Get ready for a STEAM-infused summer! The integration of the Arts into STEM adds a dash of creativity into summer learning. Here are just a few of our favorite STEAM projects for you to play with. This list is perfect for parents looking to keep their kids engaged over the summer months—and have fun while doing it!

Looking for something more hands-on? Check out our kite-making activity below, created by FableVision’s Christina Kelly!

Geniverse, Concord Consortium
Geniverse is a free virtual lab environment that allows students to learn about biology through interaction and experimentation. In Geniverse, students are able to investigate dragon phenotypes and genotypes, run breeding experiments, and solve genetic problems. Geniverse encourages students to have fun while learning biological concepts through interaction with mythical beasts but each concept is rooted in science and can be directly applied to both the classroom and the real world.

Good Thinking! The Science of Teaching Science, Smithsonian Science Education Center
Good Thinking! is an engaging and entertaining free web series designed to enhance K-8 science education, and deepen understanding of STEM topics for teachers and students alike through exploration of pedagogical ideas across a range of subject-matter topics like energy, natural selection, and gravity, as well as cognitive research findings on topics such as student motivation, or the myth of left- and right-brained people. Each episode has been vetted by experts and adheres to next generation science standards.

Weather Lab, Smithsonian Science Education Center
Weather Lab is a free online game that allows players to select different ocean currents and air masses that visualize the result of the combination. As a tool used in classrooms, care was taken to ensure the correct symbols and movement of air masses correspond with the weather pattern and land at the exact point on the map. Teachers use the Weather Lab to encourage students to think critically and make predictions. The overall goal is to teach students about the relationship between climate and how it affects them on a personal level. 

Zoombinis, TERC
In Zoombinis, players test their logical reasoning, data analysis, pattern finding, and problem-solving skills as they help Zoombinis complete unique challenges. Through Zoombinis, players learn important life skills including algebraic thinking, data analysis, and theory formulation in a fun and engaging setting. With 12 puzzles and four levels of increasing difficulty in each, players are constantly challenged, improving their problem-solving skills as they advance through the game. Hip, hip, Zoombinis!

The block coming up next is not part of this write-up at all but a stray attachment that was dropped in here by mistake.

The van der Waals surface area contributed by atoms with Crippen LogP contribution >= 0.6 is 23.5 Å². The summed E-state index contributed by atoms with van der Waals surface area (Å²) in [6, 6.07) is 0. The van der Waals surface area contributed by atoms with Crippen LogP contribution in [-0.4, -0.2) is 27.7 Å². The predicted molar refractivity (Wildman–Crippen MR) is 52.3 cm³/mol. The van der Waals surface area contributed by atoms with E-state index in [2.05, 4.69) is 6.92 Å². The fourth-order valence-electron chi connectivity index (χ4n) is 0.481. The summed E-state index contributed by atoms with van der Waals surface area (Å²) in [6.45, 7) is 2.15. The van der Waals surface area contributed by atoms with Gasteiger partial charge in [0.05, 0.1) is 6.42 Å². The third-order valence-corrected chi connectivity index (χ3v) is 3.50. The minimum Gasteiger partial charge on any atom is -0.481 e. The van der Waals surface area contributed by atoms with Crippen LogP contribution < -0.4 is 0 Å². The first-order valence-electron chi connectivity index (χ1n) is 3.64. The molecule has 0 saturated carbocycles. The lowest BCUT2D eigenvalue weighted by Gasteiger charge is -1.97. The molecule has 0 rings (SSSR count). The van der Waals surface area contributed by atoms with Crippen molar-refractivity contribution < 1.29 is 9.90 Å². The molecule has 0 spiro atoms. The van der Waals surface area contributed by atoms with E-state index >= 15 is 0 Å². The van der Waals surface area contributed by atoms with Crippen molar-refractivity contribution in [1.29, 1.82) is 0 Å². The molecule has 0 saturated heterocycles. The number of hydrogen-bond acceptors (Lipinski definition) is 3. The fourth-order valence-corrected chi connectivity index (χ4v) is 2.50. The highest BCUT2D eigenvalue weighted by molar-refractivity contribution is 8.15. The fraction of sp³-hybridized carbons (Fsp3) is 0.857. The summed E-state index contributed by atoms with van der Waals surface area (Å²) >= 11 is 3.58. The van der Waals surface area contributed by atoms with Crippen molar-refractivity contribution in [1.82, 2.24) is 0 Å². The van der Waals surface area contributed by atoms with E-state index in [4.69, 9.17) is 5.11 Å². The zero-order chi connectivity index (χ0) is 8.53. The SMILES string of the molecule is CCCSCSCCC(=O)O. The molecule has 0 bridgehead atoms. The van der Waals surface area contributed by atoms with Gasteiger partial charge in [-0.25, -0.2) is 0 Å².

Sid the Science Kid, Jim Henson Company/KCET/Los Angeles for PBS Kids
The website created for Sid the Science Kid allows 3-5 year olds to explore and practice scientific methodology through several games that integrate progressive learning and open-ended play. The site encourages collaborative learning between adults and children by providing interactive teachable moments that extend the learning within each game. The Parent/Teacher sections contain free extensive information about the show and the website, and they provide resources to aid adults as they explore science and help answer their children’s questions.

Renegade Buggies, National Center for Families Learning
With retail wrapping, Renegade Buggies encourages free financial and mathematical literacy for the whole family. By combining gaming with money management skills, Renegade Buggies is a fun way for both children and parents to learn basic budgeting skills. The game has four levels: unit prices, buying in bulk, coupons, and promos. The entertaining gameplay meets the educational goals seamlessly, and customizations up the fun factor: visit the virtual body shop with your earned coins for a stunt suit, bunny ears, and more!

Fab@School Maker Studio, FableVision Learning
Fab@School Maker Studio is an easy-to-use web-based digital design and fabrication tool that invites students in grades 3-8 to experience STEM and STEAM learning in a more engaging, personally meaningful way. Fab@School Maker Studio offers a unique on-ramp to engineering with cross-curricular activities ranging from simple to sophisticated. The program supports a variety of materials and a large set of tools from scissors, rulers, and pens to 2D cutters, laser cutters, 3D printers, and more!

Get Crafty with Christina Kelly, FableVision's Production Designer!

Meet Christina, the mastermind behind our new summer banner full of cats and kites. She’s taking inspiration from her summerscape to show you how to make (and fly!) your own handmade kite this summer. Let your imagination soar with her step-by-step instructions.





Collect your supplies. You will need:

  • Tissue paper
  • Tape
  • 2 wooden dowels
  • Scissors
  • Ruler
  • Markers
  • Ribbon for the tail
  • String

1. Sketch and cut your kite sail
Fold the paper in half and taking a pencil, trace a half diamond the length of your dowel. Carefully cut out the shape and unfold your paper.

2. Build your kite structure
Take your wooden dowel and lay it down the center of your sail, from the top of the diamond to the bottom. Tape at the ends to secure the dowel to the sail. Take the second dowel and lay it down to form a “t” with the first piece. Tape the ends together.

3. Make a tail
Using your ribbon, add a few tails to your kite. For a fun look, you can curl the ribbon with your scissors. See directions here to learn how.

4. Attach your line
Take the string and tie it to the right and left hand sides of the horizontal stick. Then tie the string to the center of that string for your flying line.

5. Decorate your kite
Add a dash of personality to your kite! I really like cats so I’m making my kite a purr-fect blend of kittens and pizzazz.


6. Go out there and fly your kite!
You’re ready! Just find a strong breeze and watch your kite soar!